Due to many obvious reasons, the BSMC has for now abandoned the plan. Bikalpa played an instrumental role in building up an opinion amongst the online and offline citizens as well as civil society members which made the BSMC to reconsider its decision. Hence, nearly half a billion rupees were saved from being wasted.
You also had a win in pushing back e-rickshaw registration quotas, right?
Yes, we have been able to influence policy change on e-rickshaws. Previously, a barrier to entry in Biratnagar [the city in which Bikalpa is based] existed where the Biratnagar Municipality fixed a registration quota of 300 e-rickshaws. This hurt the low-income drivers who wanted to pursue a livelihood through this means. After being engaged in several advocacy and campaign efforts along with other stakeholders, the Biratnagar sub-metropolitan city opened up the registration for 1,665 e-rickshaws on May 26, 2016, and it has made life easier for those low-income e-rickshaw drivers.
What are the biggest challenges that Nepal is facing?
In Nepal we lack three key things: political stability (having changed governments 25 times in 28 years), rule of law, and sound economic policy. As demonstrated by our rank of 105 in the World Bank’s Doing Business Report, we are not an investment friendly country.
We have not been able to encourage trade, entrepreneurship, and employment within the country [and that is the reason why] many Nepalese are forced to live in the gutter of poverty. We have several hundred Nepalese youth who leave their country every day for the labor market, and the policies we have can do better at retaining this talent.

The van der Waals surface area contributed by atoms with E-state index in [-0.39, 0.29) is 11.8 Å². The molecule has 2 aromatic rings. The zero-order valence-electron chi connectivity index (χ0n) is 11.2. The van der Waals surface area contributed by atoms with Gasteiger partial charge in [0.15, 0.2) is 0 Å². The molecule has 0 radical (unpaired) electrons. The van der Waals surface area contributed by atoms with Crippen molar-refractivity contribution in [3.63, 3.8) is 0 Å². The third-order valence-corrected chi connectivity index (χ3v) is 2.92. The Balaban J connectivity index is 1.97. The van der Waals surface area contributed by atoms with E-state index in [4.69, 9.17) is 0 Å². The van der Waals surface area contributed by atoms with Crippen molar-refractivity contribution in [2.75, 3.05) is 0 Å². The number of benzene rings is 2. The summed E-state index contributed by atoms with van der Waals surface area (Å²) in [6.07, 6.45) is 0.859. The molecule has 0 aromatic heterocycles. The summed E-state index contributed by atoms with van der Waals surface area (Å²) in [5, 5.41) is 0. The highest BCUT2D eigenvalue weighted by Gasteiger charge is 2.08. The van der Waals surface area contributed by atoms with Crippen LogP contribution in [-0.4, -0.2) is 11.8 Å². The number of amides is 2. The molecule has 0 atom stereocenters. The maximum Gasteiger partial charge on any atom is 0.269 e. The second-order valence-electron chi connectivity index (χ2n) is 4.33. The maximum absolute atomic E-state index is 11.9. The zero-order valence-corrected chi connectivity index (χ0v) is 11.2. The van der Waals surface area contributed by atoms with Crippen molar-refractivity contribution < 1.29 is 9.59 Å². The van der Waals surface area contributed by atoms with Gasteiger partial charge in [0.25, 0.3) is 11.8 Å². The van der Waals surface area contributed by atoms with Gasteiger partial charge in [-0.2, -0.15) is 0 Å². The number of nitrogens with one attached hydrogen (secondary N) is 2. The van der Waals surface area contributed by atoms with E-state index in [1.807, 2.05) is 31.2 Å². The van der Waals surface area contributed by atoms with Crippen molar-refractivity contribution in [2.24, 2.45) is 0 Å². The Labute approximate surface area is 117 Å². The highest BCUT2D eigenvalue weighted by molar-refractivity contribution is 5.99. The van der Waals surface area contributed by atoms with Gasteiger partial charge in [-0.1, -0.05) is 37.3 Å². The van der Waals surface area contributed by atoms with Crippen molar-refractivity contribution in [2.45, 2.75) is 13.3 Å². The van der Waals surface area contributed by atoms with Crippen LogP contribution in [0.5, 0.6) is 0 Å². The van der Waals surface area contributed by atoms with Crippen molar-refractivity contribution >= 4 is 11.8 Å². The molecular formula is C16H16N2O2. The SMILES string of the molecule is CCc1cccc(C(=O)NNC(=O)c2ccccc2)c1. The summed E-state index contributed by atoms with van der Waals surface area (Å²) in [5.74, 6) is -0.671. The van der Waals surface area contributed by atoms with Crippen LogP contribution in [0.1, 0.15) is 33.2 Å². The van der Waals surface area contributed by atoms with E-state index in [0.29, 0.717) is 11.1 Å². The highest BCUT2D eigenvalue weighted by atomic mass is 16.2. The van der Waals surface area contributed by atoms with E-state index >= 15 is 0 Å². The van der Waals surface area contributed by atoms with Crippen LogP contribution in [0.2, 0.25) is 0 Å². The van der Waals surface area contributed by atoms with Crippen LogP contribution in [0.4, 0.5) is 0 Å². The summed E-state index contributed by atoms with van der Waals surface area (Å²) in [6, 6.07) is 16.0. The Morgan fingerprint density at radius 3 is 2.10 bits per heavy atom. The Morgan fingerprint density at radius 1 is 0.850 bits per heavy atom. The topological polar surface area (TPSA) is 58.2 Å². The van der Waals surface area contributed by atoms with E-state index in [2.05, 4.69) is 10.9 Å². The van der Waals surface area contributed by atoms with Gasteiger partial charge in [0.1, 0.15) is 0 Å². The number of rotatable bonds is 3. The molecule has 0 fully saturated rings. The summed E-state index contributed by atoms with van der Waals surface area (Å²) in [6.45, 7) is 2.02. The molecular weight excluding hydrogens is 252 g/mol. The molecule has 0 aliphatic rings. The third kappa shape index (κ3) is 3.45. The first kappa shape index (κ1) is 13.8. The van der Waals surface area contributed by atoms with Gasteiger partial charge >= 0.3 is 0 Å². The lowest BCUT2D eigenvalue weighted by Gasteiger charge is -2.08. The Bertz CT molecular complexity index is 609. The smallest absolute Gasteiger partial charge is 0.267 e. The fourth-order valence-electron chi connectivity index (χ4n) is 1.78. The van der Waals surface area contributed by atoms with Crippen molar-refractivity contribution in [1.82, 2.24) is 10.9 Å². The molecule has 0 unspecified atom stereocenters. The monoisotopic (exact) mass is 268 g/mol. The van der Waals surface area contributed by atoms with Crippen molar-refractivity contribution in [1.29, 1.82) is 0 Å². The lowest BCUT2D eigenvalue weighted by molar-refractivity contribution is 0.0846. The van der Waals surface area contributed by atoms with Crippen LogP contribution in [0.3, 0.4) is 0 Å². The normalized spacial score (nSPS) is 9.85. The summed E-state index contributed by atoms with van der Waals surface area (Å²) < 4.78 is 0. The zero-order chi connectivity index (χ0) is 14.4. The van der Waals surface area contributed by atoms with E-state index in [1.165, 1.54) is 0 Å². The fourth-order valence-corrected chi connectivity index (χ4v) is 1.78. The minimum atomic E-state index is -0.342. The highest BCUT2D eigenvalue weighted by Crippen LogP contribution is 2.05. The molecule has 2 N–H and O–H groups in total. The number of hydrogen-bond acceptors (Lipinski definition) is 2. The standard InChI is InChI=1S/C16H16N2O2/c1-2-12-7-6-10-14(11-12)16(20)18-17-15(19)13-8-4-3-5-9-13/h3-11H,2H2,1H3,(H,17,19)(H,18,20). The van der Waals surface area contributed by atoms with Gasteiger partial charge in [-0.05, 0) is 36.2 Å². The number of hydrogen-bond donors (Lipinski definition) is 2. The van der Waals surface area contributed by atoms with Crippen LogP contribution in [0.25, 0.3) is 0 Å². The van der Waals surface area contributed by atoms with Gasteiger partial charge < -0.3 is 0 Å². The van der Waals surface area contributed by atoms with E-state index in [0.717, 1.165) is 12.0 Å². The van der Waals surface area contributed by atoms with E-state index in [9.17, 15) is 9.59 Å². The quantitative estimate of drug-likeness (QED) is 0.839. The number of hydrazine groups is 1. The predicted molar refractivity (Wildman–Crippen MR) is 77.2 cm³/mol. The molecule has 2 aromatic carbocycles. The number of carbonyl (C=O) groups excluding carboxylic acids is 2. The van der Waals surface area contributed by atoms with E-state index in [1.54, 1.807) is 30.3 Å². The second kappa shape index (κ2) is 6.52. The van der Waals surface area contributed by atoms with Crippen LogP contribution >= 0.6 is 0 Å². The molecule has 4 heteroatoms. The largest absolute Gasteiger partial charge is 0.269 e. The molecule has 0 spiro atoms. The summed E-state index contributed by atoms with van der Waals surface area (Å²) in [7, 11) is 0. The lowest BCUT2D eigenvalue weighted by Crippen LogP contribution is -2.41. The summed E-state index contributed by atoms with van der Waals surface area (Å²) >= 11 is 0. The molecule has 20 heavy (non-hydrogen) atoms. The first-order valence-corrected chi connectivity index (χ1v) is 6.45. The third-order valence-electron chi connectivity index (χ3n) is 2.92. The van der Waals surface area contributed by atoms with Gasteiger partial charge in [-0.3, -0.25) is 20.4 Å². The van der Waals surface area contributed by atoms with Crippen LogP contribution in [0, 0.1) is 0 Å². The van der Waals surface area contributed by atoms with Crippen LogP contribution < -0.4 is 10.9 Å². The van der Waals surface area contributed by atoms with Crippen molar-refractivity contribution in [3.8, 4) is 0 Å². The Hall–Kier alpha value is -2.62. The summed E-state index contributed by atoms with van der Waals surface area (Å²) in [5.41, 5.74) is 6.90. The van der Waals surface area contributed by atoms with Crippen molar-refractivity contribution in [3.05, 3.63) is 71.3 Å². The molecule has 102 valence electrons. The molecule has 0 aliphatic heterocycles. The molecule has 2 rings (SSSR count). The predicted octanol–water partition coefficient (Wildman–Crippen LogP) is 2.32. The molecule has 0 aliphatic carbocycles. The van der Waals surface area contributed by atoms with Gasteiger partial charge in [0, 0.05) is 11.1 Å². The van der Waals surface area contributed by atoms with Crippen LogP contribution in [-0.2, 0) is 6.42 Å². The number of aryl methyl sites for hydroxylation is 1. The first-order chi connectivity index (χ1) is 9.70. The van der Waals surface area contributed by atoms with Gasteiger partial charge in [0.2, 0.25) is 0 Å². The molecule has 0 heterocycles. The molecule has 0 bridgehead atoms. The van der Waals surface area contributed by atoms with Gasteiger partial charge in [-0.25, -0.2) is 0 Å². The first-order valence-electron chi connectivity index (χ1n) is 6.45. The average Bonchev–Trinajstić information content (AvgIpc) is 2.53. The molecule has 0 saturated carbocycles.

How does Bikalpa's work help in addressing those challenges?
We educate people, conduct research, and conduct advocacy campaigns to reach our target audiences. We explain to people the issues of political economy, public policy, entrepreneurship, accountability, and economic freedom through our programs. We organize workshops, discussions, interactions, write blog and articles, create videos, conduct street campaigns, and reach policy makers. We have reached around 3,000 students with our program activities, and our videos have around five million views, and we have conducted 3 research programs (with one policy win on the e-rickshaw issue and three more in the pipeline for this year.
How has the Smith Fellowship helped your organization to address those challenges?
The Smith Fellowship has turn out to be a great opportunity for me. I got a chance to do networking, visit organizations, take part in programs, explore Washington D.C., and learn about American culture. The program was very useful in that it helped to enhance my personal and organizational capacity and I developed an organizational strategy with the Atlas Network team members, as well as taking home to Nepal useful management tools.
Being a new organization, Bikalpa has lot of challenges regarding networking, funding, lack of clarity, and focus. After going through the Smith Fellowship, I got a chance to revise the vision, mission, and goal of the organization. I also identified our thematic area of work and overall activities. During the fellowship, I got a chance to network, I had 12 meetings with different individuals and organizations, which helped me to present my organization to an international audience. The program also helped to define the roles, responsibilities, and expectations of each staff member. The RASCI (Responsible, Accountable, Support, Consult, Inform) responsibility matrix was one of the best gifts given to me by the Smith Fellowship.